When we started making the other calls we had to make, I realized I’d better call mom, since she wasn’t there. And then I remembered the news. I called her phone anyway, just to hear her voice. I hadn’t heard it in a couple days and it already felt far away.
The time before her funeral was a blur of tears and hugs and awkward encounters. No one knows what to do with grief. They say awful things that are supposed to be comforting.
Everything happens for a reason. The reason is cancer. It swallowed her whole and now she’s dead.
This is all a part of God’s plan. Oh really? God’s plan is for my 50 year old mom to be dead and your 92 year old mom to be alive? Please tell me more about this magical plan that benefits you and not me that you seem to know so much about.
She’s in a better place. Yep, but I’d rather she were in this shitty place with me so I didn’t have to have this awful conversation with you.
Everything will be OK. Yep, everything will be OK for you tomorrow because your mom’s not dead. Mine is. It’s not going to be OK for a very long time.
One woman even told us that if we ever needed a mom, we could call her. What the FUCK? This was not a close personal friend saying that if we missed mom, we could call her any time. This was a barely-acquaintance offering to BE a substitute. Fuck you, lady. I have a mom thankyouverymuch and she’s dead and I can tell just by you saying this horrible thing that nothing about you would be comforting, now or ever.
I said none of this to anyone. I smiled as though I were grateful for their “kind” words. At least they showed up. The funeral was a blur. I remember Pastor Dennis reading the words I had written. He was so sweet and got choked up at parts, but all I could think about was how I could have worded things better if I had more time. I don’t remember much else, but I remember who was there. I remember who took the time off work, who drove for hours, who showed up to do the hard thing of being in that deep grief with us. I will never forget. It’s the reason I never miss a funeral to this day.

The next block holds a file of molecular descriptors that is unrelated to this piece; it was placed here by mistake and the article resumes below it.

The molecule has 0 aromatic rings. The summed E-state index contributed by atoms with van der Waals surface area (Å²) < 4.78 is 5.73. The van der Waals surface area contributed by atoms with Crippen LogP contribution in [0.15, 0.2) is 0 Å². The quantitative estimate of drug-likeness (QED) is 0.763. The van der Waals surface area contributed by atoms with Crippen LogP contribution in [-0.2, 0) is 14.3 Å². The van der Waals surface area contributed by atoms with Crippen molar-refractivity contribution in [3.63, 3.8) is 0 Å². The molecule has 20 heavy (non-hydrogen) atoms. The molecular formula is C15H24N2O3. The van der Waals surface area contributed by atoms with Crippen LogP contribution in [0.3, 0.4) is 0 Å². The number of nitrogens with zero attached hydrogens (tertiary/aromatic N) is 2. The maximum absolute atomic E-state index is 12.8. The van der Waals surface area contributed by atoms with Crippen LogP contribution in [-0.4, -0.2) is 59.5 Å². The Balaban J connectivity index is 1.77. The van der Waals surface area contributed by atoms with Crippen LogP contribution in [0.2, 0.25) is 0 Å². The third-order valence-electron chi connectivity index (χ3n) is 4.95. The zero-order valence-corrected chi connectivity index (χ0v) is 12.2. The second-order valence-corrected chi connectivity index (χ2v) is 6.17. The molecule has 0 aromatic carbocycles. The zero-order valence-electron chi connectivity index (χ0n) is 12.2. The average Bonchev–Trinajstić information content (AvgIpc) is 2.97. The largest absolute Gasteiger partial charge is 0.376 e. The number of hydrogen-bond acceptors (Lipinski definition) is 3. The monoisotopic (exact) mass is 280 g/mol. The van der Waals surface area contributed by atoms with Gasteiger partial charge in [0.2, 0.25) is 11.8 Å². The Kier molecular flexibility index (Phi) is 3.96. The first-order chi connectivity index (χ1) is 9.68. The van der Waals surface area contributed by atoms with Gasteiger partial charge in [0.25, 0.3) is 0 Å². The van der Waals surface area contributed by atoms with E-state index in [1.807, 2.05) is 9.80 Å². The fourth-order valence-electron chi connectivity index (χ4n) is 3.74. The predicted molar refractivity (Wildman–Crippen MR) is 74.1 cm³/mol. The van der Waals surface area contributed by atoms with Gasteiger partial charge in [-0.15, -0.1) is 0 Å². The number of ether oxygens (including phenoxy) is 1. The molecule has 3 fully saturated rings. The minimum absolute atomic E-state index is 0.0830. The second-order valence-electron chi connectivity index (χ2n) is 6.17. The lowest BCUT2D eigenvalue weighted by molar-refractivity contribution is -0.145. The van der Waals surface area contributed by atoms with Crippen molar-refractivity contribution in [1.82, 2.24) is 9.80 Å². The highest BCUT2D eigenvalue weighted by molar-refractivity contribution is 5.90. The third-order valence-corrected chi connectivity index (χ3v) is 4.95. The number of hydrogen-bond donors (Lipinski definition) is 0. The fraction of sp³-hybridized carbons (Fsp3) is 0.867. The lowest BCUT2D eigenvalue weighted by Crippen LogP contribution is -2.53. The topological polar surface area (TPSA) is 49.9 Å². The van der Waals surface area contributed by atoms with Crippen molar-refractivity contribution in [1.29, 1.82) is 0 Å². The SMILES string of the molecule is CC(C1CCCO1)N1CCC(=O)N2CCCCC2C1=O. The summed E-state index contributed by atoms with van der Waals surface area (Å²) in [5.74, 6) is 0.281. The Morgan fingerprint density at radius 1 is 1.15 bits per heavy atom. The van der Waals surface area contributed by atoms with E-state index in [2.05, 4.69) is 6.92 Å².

I stayed with dad and the boys for a few days after the funeral, but without mom there, everything felt wrong. I was ready to go home. When I opened the front door, I was so relieved to be away from it all. I immediately saw my stack of mail waiting on the counter. Right before I left weeks before, I had gotten a letter from mom. I ripped it open and then remembered I was leaving to see her, so left it there on the counter. I opened it and read over the familiar cursive writing. It was so mundane. She had done some baking, was working on some craft projects. She had no idea she was about to die. I broke down right there, sunk to my knees on the laminate floor, salty tears running down my face and neck and dripping onto the letter and blurring her pen marks. I saw the smudges through my tears which only made me cry harder, but while holding the letter away from me so as not to ruin the last letter I’d ever get from her.
In the weeks that followed, I was numb, save for the moments I’d be overcome and everything felt fresh and raw. I became obsessed with remembering details and moments — last week at this time I was on a walk with mom. Two weeks ago today she told me she loved me for the last time. It’s been 10 days and two hours and 47 minutes since she took her last breath. It was a month ago on this date that we found out her cancer was back. I poured over photo albums and tried to find every picture of the two of us in existence. There weren’t many. I scoured her Facebook page, read every comment she’d ever left me, every photo she’d ever posted of us. I took screenshots of everything in case the internet ever collapsed. I thought about every mean thing I’d ever said to her and replayed the moments over and over in my head. I noticed every single thing she had ever given me and made mental notes about what was left. She gave me that tube of face mask cream and I can make that last for at least a few more months if I don’t use it as often. She gave me that black scarf, and if I don’t wash regularly, it’ll last longer.